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The Nobelist, Astrobiology, and Perseverance

Charles Greifenstein is in charge of researcher services, the manuscript department, and security policies. He has an MA in English...

Baruch S. Blumberg (1925-2011, APS 1986) did much more in his life than win the Nobel Prize in Medicine for his discovery of the Hepatitis B virus and vaccine. He had a significant career not only as a scientist, but also as an advisor, an organizational leader, and as someone who promoted connections and inspired others to pursue knowledge.  

Greifenstein and Blumberg
Baruch Blumberg and Charles Greifenstein at the opening of the APS exhibition, Dialogues with Darwin.  APS photograph, 2010.

Blumberg lent his knowledge and enthusiasm to diverse organizations, from the Explorers Club to the Philadelphia Zoological Society to the Journal of Human Virology to the biotech company United Therapeutics. He served as the first American master of Balliol College at Oxford and was president of the American Philosophical Society from 2005 to 2011.

Perhaps his most surprising affiliation was with NASA’s Astrobiology Institute (NAI). In May 1999, Blumberg was appointed the Founding Director of NAI. The announcement noted that NAI is “an institution without walls, a virtual organization comprising NASA centers, universities and others dedicated to studying the origin, evolution, distribution and destiny of life in the universe.” Blumberg would guide both “efforts to promote and conduct astrobiological research and train young researchers” and “efforts to develop modern communication tools and information technologies to link far-flung science teams and laboratories.” In other words, Blumberg was to be a promoter and coordinator, roles he had taken on numerous times throughout his career. 

Neil, Barry, and Annie
Baruch Blumberg , APS Director of Meeting Annie Westcott, and Neil Armstrong at dinner at an APS meeting. 2010. APS photograph.

While Dr. Blumberg did not build the technology that would be sent to Mars and other reaches of the solar system, he did help to ensure the probes would look for the right things. This required him to think “out of the box,” and contemplate whether life might exist on Mars in odd or unusual forms.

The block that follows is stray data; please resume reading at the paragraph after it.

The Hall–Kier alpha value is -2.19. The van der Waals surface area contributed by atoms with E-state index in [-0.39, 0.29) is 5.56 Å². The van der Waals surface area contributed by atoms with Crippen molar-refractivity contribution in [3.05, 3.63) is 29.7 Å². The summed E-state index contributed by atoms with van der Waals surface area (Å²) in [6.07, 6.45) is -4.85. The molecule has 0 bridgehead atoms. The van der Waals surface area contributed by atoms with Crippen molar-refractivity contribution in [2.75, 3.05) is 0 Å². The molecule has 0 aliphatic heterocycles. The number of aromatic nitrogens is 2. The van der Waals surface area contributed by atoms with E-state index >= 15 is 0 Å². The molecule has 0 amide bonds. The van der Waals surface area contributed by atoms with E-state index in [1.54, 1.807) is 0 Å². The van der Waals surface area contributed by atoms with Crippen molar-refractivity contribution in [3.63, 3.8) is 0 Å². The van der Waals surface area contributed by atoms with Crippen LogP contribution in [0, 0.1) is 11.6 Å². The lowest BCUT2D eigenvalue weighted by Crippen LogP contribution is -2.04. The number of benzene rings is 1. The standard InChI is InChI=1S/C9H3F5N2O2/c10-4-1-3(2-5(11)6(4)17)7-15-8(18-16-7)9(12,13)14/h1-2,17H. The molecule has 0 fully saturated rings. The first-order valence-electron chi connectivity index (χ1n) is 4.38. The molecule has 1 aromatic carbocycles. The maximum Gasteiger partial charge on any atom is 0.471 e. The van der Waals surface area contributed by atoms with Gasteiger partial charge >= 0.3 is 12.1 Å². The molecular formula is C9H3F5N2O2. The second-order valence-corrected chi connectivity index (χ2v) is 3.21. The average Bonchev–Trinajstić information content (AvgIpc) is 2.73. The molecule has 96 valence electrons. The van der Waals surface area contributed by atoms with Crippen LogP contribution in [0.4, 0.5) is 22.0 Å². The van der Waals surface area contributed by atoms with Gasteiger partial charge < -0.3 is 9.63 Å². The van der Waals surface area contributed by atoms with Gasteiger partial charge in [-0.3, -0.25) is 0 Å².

But finding life either present or in the past is extremely challenging. The difficulty of sending a probe to another world was (yet again) demonstrated when, soon into Blumberg’s tenure at NAI began, two U.S. spacecrafts (both launched before he joined the organization) sent to Mars were lost: the Mars Climate Orbiter, lost due to software issues; and the Mars Polar Lander, lost for uncertain reasons.

The presence of water can indicate the presence of life. While water ice has been shown to be present at Mars’ poles, subsurface water ice was only definitively proven to be present in July 2008 when the U.S. 's Phoenix lander found it. No water-based life could exist on Mars’ cold surface, unprotected from radiation by the thin atmosphere. But could life have evolved on Mars when there was water present on the surface, for whose former presence abundant evidence exists?  Although there were many questions to ask and research avenues to explore, perhaps the biggest decision Blumberg and NAI faced was to determine where and how to look for evidence of past life. 

The lander Pathfinder on Mars, prior to deployment of the rover Sojourner, the first rover to operate on another planet.  NASA photo, Blumberg Papers.

The U.S. has had much more success exploring Mars than any other nation. The rover Curiosity is still operational, having landed on Mars in August of 2012. The InSight lander has been on Mars since November 2018. The Perseverance rover just landed on Mars and will explore the bed of a crater that was once a lake. It is the most sophisticated rover yet to land successfully. No one can be sure what discoveries it will make, but Barry Blumberg would have been thrilled with the possibilities.



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